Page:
Injuries to the ACL (anterior cruciate ligament) are very common, particularly among athletes and active individuals. When this vital knee-supporting ligament is torn or stretched, it may result in knee pain, swelling and instability. If an individual is experiencing these symptoms, they may wonder: “Does ACL repair itself?” In short, the answer is no – an ACL injury is not likely to heal on its own, as this ligament receives limited blood supply. In turn, it’s important to seek professional treatment as soon as possible to prevent lingering knee instability and other potentially debilitating symptoms. This article will explore treatment options which may be recommended for an ACL tear or sprain.
Does ACL Repair Itself? Treatment Options
Since the answer to “does ACL repair itself?” is “typically not,” what treatments are available? As with any ligament injury, the appropriate course of treatment will largely depend on the severity of the tear or sprain.
ACL injuries are categorized by grade, ranging from grade 1 (mild) to grade 3 (severe). In the case of a grade 1 injury, the ACL has been stretched but can still provide some level of stability to the knee joint. A grade 2 injury is characterized by a partial tear of the ACL, whereas grade 3 is used to describe a fully torn ACL that no longer provides adequate stability to the knee joint.
While pain and swelling may subside over time with more minor ACL injuries, instability may still persist. Thus, it is wise to visit an orthopedic expert for treatment when one suspects any sort of ACL injury. In many cases, ACL damage can be successfully treated through a combination of conservative, nonsurgical methods, such as:
- Performing physical therapy exercises designed to restore range of motion, strength & stability to the affected knee
- Taking time off from activities to prevent worsening damage
- Taking non-steroidal anti-inflammatory drugs (NSAIDs) as needed to manage pain & swelling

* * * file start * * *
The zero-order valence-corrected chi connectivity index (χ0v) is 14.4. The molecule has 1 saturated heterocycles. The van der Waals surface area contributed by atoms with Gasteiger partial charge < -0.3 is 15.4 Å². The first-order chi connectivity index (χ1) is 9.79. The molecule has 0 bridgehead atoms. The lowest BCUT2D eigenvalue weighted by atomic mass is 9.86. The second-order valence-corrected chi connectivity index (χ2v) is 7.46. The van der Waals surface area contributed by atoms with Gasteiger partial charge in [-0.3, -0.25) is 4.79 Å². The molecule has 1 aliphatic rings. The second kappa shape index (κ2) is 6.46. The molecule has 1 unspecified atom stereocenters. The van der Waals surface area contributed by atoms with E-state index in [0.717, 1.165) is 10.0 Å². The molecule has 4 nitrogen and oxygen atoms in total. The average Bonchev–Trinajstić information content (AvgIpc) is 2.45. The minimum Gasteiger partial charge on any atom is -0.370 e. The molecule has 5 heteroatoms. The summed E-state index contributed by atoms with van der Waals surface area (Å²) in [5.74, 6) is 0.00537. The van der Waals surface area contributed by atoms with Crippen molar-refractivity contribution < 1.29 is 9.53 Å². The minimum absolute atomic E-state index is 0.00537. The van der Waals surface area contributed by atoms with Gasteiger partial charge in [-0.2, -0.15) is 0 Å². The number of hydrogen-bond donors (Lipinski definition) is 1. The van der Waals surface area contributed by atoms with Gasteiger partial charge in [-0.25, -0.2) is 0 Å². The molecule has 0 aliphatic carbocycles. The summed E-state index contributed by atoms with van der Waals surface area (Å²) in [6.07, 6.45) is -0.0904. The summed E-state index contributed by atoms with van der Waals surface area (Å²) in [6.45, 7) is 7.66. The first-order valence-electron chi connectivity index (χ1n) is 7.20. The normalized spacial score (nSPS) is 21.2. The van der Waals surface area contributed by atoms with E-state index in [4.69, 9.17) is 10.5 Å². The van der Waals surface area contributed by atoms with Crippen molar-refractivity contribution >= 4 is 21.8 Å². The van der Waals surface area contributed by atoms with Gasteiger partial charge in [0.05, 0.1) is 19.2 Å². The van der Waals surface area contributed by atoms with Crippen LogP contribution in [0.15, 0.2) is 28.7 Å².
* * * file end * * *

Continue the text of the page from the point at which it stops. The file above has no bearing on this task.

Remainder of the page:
- Wearing an ACL brace to support and stabilize the joint during recovery
In the event that these first-line methods fail to fully resolve a patient’s symptoms and stabilize their knee, surgical ACL reconstruction may be suggested as the next step in treatment. ACL reconstruction may be performed as arthroscopic or open surgery, depending on the individual case.
Most orthopedic surgeons – including Dr. Stephen Soffer – favor the use of minimally invasive arthroscopic ACL repair whenever possible. Benefits of this method as compared to traditional “open” surgery include: fewer and smaller incisions, less trauma, shorter recovery time and reduced risk of side effects.
Meet with Dr. Soffer to Explore Treatments to Resolve Your ACL Injury
If you are living with knee pain and instability after a sports injury, count on Dr. Soffer to help put you on the path to a full recovery. As a top-rated expert specializing in the full range of knee injuries and conditions, Dr. Soffer provides both conservative and surgical treatments for ACL damage of any severity. As part of his intensive training in orthopedics, Dr. Soffer is proud to have completed a sports medicine fellowship alongside esteemed sports surgeon Dr. James Andrews.
To learn more about Dr. Soffer’s credentials and schedule an appointment to discuss your symptoms and treatment options, call our office at 610-375-4949.